The recent sudden and far-reaching shift to online teaching came out of the blue, but was carried out in a rather smooth way. We are somewhat blessed with technology in this matter – even 10 years ago that shift would be unthinkable without modern infrastructure. The whole system would have staggered and then frost. Millions of people in schools and universities, teachers, and students would have had to go on sabbatical, suspend their studies and postpone graduation – all because of the lack of technology. All that would have had an awfully detrimental effect on the world a decade ago, but now it’s different.
While more and more experts now foretell us the future where the distance rules the day. 1.5 meter / 6 feet rules would span groceries and shops, hair salons, and restaurants, not to mention offices and schools. Whereas some firms quickly adjusted themselves to the new reality, their methods of functioning can’t be applied across the board. Especially when it comes to education. We can see that the first steps of lifting quarantine measures in many countries have been the reopening of schools.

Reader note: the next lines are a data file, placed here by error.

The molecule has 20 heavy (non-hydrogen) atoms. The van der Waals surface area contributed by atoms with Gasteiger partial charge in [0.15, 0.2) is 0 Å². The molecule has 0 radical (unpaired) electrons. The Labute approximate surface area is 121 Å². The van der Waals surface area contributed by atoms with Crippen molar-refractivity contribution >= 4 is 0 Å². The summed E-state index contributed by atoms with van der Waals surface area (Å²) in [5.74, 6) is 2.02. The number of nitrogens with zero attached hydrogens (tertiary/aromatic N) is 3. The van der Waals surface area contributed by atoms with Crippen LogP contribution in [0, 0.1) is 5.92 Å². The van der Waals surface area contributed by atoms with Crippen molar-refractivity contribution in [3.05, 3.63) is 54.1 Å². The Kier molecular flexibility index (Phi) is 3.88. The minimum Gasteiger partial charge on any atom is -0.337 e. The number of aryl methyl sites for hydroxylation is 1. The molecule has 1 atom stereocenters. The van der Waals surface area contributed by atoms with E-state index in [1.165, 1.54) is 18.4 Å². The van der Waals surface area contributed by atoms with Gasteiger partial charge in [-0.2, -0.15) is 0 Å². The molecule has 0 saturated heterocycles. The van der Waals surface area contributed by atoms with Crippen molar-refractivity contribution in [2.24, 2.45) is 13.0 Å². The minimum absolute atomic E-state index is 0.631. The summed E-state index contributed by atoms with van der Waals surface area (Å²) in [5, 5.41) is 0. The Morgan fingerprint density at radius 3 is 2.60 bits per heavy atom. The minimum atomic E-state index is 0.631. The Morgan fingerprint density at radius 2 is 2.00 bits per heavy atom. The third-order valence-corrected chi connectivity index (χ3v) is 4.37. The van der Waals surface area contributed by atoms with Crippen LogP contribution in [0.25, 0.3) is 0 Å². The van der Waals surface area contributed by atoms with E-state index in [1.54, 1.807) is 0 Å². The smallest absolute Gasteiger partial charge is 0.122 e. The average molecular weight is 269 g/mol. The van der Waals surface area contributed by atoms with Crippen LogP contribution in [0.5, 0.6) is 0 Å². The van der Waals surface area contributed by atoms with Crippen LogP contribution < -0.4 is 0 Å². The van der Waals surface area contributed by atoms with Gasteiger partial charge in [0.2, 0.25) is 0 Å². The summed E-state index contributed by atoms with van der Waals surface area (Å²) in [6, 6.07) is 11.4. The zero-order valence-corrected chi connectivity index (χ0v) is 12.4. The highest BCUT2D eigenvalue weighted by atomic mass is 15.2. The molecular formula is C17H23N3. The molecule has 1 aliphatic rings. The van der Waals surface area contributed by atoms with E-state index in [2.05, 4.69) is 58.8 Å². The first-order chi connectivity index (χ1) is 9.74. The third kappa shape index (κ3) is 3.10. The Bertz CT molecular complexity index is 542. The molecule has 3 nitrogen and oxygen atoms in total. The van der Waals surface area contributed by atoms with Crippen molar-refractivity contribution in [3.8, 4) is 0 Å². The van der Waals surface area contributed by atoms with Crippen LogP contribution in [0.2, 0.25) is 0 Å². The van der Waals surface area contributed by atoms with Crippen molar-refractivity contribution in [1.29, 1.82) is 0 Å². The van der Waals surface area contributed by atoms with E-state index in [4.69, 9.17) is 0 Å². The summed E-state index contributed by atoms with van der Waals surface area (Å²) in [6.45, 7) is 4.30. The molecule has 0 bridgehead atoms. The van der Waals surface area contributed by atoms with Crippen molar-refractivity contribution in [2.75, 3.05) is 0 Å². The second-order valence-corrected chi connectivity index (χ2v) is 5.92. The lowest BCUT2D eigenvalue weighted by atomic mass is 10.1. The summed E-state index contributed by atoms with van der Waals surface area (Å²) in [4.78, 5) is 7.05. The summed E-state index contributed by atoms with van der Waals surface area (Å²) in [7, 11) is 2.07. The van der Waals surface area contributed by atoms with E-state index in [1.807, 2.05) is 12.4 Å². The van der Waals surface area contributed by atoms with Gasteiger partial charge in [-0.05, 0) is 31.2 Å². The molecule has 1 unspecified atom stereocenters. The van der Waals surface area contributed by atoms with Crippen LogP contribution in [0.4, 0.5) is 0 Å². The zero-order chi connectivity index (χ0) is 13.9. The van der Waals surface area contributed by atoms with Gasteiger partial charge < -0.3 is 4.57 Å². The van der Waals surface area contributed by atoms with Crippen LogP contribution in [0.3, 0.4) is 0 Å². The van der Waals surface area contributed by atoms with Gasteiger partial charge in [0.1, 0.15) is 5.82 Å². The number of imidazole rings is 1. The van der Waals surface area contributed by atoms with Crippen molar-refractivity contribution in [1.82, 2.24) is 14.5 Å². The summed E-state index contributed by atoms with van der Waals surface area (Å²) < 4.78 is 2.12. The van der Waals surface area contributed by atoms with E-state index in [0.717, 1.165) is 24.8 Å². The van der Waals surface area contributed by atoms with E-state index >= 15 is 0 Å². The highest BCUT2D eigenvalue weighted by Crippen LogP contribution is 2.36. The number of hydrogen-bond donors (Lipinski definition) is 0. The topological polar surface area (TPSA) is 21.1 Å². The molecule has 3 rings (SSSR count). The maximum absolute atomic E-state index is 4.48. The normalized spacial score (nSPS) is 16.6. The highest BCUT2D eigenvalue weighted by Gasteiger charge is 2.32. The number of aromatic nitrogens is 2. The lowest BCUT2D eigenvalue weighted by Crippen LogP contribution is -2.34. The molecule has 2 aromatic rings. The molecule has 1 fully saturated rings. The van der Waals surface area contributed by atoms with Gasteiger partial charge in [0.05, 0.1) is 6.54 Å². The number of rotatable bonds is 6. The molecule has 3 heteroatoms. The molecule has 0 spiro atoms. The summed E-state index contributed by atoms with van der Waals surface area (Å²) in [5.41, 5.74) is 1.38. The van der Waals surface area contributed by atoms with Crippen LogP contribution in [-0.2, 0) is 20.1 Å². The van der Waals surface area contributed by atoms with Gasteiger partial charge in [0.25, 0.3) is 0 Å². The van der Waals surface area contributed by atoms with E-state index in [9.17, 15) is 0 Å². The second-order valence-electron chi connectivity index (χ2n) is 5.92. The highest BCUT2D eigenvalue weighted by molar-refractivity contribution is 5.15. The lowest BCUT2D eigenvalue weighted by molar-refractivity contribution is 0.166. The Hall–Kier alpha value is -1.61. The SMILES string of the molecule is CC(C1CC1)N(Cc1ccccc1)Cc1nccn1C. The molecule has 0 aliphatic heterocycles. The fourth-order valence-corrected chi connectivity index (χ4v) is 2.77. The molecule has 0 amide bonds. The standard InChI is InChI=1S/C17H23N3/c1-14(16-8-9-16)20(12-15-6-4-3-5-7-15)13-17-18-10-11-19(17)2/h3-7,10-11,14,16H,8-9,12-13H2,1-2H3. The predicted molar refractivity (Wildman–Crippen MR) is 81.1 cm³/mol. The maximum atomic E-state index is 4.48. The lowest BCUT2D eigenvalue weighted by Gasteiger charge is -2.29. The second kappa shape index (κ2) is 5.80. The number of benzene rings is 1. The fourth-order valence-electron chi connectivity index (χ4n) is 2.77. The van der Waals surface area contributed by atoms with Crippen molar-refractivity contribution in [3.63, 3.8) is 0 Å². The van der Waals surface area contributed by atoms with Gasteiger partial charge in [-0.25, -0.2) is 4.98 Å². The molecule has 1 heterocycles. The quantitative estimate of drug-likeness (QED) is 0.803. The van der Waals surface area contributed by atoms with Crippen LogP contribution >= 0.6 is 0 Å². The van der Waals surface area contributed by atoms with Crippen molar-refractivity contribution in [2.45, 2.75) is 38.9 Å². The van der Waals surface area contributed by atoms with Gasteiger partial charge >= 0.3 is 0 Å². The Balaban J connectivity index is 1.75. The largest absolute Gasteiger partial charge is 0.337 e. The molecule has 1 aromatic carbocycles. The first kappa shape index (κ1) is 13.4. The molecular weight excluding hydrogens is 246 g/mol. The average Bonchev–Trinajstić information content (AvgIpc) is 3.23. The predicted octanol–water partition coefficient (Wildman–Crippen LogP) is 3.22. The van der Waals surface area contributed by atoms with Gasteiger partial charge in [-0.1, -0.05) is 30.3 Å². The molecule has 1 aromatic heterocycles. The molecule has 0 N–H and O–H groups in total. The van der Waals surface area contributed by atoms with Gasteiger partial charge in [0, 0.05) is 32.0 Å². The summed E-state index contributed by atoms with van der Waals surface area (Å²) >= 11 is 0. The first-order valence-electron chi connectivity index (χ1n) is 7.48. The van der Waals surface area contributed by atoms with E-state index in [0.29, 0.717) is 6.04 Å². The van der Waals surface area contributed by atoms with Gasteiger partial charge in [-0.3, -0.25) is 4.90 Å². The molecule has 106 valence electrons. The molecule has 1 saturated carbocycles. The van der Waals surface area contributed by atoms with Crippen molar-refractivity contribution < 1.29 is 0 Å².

Video conferencing is undoubtedly a boon for mass(-scale) education now. While the question of whether it is sustainable in the long run is still open, we can ruminate on how it changes century-old practices of teaching.
It’s worth noting though, that there’s nothing wrong with online teaching per se. Quite the opposite, it is a wonderful thing. It not only rescues us in dire times, but it is also quite helpful in the normal run of things. It bestows people with great flexibility and connects to the sources of knowledge those who don’t have access to traditional education. But as it is still something novel, there are certain challenges posed by the virtual nature of online teaching.